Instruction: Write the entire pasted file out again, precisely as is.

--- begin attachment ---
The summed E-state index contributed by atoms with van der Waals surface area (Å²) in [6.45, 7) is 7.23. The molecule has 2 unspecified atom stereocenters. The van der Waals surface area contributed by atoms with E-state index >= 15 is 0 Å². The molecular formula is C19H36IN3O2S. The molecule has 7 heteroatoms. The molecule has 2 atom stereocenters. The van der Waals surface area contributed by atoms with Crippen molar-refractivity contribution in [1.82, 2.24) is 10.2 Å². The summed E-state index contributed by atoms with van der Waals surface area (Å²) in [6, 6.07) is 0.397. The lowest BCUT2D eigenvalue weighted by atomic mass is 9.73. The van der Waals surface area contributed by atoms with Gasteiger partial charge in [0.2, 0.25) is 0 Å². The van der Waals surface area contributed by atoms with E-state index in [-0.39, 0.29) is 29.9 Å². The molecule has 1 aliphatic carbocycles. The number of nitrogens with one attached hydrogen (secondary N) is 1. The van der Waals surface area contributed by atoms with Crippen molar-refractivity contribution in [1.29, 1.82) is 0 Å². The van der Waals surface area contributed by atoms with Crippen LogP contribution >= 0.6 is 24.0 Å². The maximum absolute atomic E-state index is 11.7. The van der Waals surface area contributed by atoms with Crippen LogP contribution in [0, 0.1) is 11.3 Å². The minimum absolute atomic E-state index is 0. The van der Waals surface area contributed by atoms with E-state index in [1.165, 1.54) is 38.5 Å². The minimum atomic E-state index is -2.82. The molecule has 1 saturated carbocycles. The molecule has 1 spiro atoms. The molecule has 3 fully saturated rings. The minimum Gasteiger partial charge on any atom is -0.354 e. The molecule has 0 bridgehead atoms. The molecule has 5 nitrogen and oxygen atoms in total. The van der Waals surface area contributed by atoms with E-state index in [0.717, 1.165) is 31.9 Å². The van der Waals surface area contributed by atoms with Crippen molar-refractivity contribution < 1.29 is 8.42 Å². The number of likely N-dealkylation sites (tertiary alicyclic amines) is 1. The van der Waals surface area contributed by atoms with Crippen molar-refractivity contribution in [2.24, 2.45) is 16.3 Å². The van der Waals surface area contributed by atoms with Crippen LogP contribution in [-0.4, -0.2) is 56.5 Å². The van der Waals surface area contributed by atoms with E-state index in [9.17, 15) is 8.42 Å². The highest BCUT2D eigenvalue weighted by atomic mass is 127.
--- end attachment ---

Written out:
The summed E-state index contributed by atoms with van der Waals surface area (Å²) in [6.45, 7) is 7.23. The molecule has 2 unspecified atom stereocenters. The van der Waals surface area contributed by atoms with E-state index >= 15 is 0 Å². The molecular formula is C19H36IN3O2S. The molecule has 7 heteroatoms. The molecule has 2 atom stereocenters. The van der Waals surface area contributed by atoms with Crippen molar-refractivity contribution in [1.82, 2.24) is 10.2 Å². The summed E-state index contributed by atoms with van der Waals surface area (Å²) in [6, 6.07) is 0.397. The lowest BCUT2D eigenvalue weighted by atomic mass is 9.73. The van der Waals surface area contributed by atoms with Gasteiger partial charge in [0.2, 0.25) is 0 Å². The van der Waals surface area contributed by atoms with E-state index in [-0.39, 0.29) is 29.9 Å². The molecule has 1 aliphatic carbocycles. The number of nitrogens with one attached hydrogen (secondary N) is 1. The van der Waals surface area contributed by atoms with Crippen molar-refractivity contribution in [1.29, 1.82) is 0 Å². The van der Waals surface area contributed by atoms with Crippen LogP contribution >= 0.6 is 24.0 Å². The maximum absolute atomic E-state index is 11.7. The van der Waals surface area contributed by atoms with Crippen LogP contribution in [0, 0.1) is 11.3 Å². The minimum absolute atomic E-state index is 0. The van der Waals surface area contributed by atoms with E-state index in [1.165, 1.54) is 38.5 Å². The minimum atomic E-state index is -2.82. The molecule has 1 saturated carbocycles. The molecule has 1 spiro atoms. The molecule has 3 fully saturated rings. The minimum Gasteiger partial charge on any atom is -0.354 e. The molecule has 0 bridgehead atoms. The molecule has 5 nitrogen and oxygen atoms in total. The van der Waals surface area contributed by atoms with E-state index in [0.717, 1.165) is 31.9 Å². The van der Waals surface area contributed by atoms with Crippen molar-refractivity contribution < 1.29 is 8.42 Å². The number of likely N-dealkylation sites (tertiary alicyclic amines) is 1. The van der Waals surface area contributed by atoms with Crippen molar-refractivity contribution in [2.24, 2.45) is 16.3 Å². The van der Waals surface area contributed by atoms with Crippen LogP contribution in [-0.4, -0.2) is 56.5 Å². The van der Waals surface area contributed by atoms with E-state index in [9.17, 15) is 8.42 Å². The highest BCUT2D eigenvalue weighted by atomic mass is 127.